Demand for COVID-19 Testing Surges as Holidays Near

The omicron variant and an increase in Chicago COVID-19 cases has folks scrambling to find testing ahead of the holidays.

Most of the sites WTTW News visited Tuesday and Wednesday were packed with people trying to get a COVID-19 test, including people searching local pharmacies for at-home rapid kits.

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CVS and Walgreens are now limiting the number of at-home COVID-19 tests customers can purchase due to the surge in demand for those tests. At Walgreens people are only allowed to purchase four boxes per person while at CVS there’s a limit of six test kits per customer. The problem now is finding them.

“They didn’t have them. CVS had a sign saying they don’t have them and I assume same thing here,” said Rogers Park resident Lindsay Reiff. “I also tried to get a PCR test and that wasn’t available until (Dec.) 27th. It’s hard to know what’s going on but it’s definitely out there, and I’m probably going to start staying home more often.”

Both CVS and Walgreens said they are aware that many stores locally and across the country are temporarily out of stock and are working with manufactures to get more.

They are encouraging people to get tested at their labs as they work on minimizing turnaround times for results. With the omicron variant causing concern, testing facilities across the city are experiencing a spike in people trying to get tested in the hopes they can travel or gather safely with their families for the holidays.

“We are supposed to go to my aunt’s house in Schaumburg and meet up with the family but since she’s a nurse she doesn’t know right now because of COVID,” said Albany Park resident Eric Hernandez. “So we are like this right now.”

A mother and daughter were looking forward to spending Christmas with extended family, but they say those plans were canceled when relatives tested positive for COVID-19.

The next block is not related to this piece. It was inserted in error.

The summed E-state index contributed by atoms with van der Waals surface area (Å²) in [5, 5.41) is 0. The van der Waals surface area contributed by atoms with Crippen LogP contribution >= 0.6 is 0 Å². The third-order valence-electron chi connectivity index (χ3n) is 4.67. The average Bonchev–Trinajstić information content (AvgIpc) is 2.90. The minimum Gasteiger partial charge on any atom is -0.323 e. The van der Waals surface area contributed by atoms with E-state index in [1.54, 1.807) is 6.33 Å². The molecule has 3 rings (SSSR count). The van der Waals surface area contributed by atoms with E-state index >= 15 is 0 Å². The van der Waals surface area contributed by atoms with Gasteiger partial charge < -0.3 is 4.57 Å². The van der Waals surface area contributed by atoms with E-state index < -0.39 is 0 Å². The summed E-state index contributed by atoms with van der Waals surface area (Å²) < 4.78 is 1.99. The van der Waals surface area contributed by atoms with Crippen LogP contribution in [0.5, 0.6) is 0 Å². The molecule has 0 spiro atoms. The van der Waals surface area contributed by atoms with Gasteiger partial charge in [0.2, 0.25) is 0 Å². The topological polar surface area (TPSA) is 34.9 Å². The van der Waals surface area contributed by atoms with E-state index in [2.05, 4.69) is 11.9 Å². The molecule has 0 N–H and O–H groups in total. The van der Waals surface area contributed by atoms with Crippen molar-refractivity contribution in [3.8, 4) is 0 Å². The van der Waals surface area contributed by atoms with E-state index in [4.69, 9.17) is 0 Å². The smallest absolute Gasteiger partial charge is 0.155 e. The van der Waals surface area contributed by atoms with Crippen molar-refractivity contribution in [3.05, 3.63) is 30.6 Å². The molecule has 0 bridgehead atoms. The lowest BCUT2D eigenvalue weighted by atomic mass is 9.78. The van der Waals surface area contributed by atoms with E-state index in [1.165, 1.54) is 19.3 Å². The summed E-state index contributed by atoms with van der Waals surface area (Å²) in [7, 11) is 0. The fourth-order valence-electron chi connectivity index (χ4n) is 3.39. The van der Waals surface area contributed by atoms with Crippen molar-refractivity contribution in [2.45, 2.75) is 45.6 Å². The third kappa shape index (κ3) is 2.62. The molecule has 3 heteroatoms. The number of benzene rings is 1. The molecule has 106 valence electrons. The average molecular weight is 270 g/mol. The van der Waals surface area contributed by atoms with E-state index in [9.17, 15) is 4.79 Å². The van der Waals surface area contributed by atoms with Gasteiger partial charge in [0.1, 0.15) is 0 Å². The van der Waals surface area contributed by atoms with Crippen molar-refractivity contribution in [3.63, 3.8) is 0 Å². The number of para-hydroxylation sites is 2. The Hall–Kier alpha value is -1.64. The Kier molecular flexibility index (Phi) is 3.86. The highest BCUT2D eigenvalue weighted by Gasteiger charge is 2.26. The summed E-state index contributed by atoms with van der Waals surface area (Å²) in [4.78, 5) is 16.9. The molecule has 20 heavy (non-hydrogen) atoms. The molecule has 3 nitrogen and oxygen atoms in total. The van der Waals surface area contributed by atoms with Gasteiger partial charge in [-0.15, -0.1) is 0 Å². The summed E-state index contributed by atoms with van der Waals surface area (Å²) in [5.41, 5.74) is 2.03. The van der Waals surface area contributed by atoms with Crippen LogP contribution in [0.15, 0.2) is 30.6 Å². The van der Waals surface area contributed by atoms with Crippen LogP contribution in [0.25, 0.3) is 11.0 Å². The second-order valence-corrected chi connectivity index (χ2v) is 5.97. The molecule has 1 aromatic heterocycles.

“We were all going to test before we met. We were going to Michigan and we had an Airbnb that we were all going to meet at for a couple nights,” said Rogers Park resident Julia Siple. “We knew once I had friends in my circle that were testing positive, even though we are all vaccinated and being very careful, we sort of knew this might happen.”

Health officials have announced a concerning rise in COVID-19 cases in the city and state this week alone. The vice president and chief nursing officer at Swedish Hospital, part of the Northshore system, says most of the patients they’re admitting have mild symptoms.

“We are seeing more and more people come in to get tested, and we are looking at individuals to get vaccinated and get the booster,” said Kathy Donofrio, chief nursing officer at Swedish Hospital. “We are seeing at the hospital the number of hospitalization increase also. The vast majority are not vaccinated, and we are really encouraging everyone to get vaccinated and get the booster.”

On Peterson and Claremont a line of cars filled up a testing site offering rapid tests, a PCR tests and the COVID-19 vaccine.

Hernandez decided to roll up his sleeve to get the vaccine after seeing more family members get COVID-19.

“I’m young. I’m a veteran, for me I thought it like I’m a superhero. My family has got it before, and I never got it, but know it’s getting more serious and I see my grandparent’s health deteriorating with age,” he said.

At Northwestern Memorial Hospital the drive-thru line for testing wrapped around the building. Other walk-in and appointment-only clinics are experiencing wait times of an hour or more for people to get tested. One woman took to Twitter to express her frustration about waiting in line for three hours. 

“It’s a little tricky because many people have very mild symptoms, and it’s hard to figure out: Do I have a cold? Do I have the flu? So it’s good that they are getting tested, so they know for sure and not bringing that home into their families and others in the community,” said Donofrio.

The White House is promising to buy and distribute 500 million rapid at-home tests beginning in January.

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